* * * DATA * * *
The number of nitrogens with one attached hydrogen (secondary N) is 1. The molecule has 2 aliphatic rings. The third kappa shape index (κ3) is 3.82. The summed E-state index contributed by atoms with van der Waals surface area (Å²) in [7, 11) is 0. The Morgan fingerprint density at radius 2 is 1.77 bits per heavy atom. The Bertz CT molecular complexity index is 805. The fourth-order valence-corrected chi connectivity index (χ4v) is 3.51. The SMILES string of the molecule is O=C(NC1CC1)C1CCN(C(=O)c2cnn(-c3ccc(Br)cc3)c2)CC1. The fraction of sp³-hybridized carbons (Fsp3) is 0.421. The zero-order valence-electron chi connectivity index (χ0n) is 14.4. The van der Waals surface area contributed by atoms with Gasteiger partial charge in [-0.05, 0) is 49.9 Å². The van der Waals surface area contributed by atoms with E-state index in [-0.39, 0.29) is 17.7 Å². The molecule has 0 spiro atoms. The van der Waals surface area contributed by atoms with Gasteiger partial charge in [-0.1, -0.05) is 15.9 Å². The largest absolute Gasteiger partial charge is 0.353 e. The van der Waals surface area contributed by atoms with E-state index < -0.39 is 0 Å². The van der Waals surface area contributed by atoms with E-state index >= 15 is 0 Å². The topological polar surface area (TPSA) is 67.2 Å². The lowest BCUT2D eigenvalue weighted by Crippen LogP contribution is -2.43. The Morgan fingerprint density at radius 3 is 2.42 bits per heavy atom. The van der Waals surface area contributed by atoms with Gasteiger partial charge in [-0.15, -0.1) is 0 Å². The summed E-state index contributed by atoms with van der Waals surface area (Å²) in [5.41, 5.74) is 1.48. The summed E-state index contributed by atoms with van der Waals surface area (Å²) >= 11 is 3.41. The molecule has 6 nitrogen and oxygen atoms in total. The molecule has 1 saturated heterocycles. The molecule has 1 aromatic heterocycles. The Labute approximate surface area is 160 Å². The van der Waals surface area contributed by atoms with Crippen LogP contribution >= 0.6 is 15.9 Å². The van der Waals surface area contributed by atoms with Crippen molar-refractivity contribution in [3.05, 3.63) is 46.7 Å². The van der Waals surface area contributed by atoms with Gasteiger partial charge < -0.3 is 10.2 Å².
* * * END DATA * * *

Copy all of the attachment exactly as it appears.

The number of nitrogens with one attached hydrogen (secondary N) is 1. The molecule has 2 aliphatic rings. The third kappa shape index (κ3) is 3.82. The summed E-state index contributed by atoms with van der Waals surface area (Å²) in [7, 11) is 0. The Morgan fingerprint density at radius 2 is 1.77 bits per heavy atom. The Bertz CT molecular complexity index is 805. The fourth-order valence-corrected chi connectivity index (χ4v) is 3.51. The SMILES string of the molecule is O=C(NC1CC1)C1CCN(C(=O)c2cnn(-c3ccc(Br)cc3)c2)CC1. The fraction of sp³-hybridized carbons (Fsp3) is 0.421. The zero-order valence-electron chi connectivity index (χ0n) is 14.4. The van der Waals surface area contributed by atoms with Gasteiger partial charge in [-0.05, 0) is 49.9 Å². The van der Waals surface area contributed by atoms with E-state index in [-0.39, 0.29) is 17.7 Å². The molecule has 0 spiro atoms. The van der Waals surface area contributed by atoms with Gasteiger partial charge in [-0.1, -0.05) is 15.9 Å². The largest absolute Gasteiger partial charge is 0.353 e. The van der Waals surface area contributed by atoms with E-state index < -0.39 is 0 Å². The van der Waals surface area contributed by atoms with E-state index >= 15 is 0 Å². The topological polar surface area (TPSA) is 67.2 Å². The lowest BCUT2D eigenvalue weighted by Crippen LogP contribution is -2.43. The Morgan fingerprint density at radius 3 is 2.42 bits per heavy atom. The van der Waals surface area contributed by atoms with Gasteiger partial charge in [-0.15, -0.1) is 0 Å². The summed E-state index contributed by atoms with van der Waals surface area (Å²) in [5.41, 5.74) is 1.48. The summed E-state index contributed by atoms with van der Waals surface area (Å²) >= 11 is 3.41. The molecule has 6 nitrogen and oxygen atoms in total. The molecule has 1 saturated heterocycles. The molecule has 1 aromatic heterocycles. The Labute approximate surface area is 160 Å². The van der Waals surface area contributed by atoms with Crippen LogP contribution >= 0.6 is 15.9 Å². The van der Waals surface area contributed by atoms with Crippen molar-refractivity contribution in [3.05, 3.63) is 46.7 Å². The van der Waals surface area contributed by atoms with Gasteiger partial charge < -0.3 is 10.2 Å².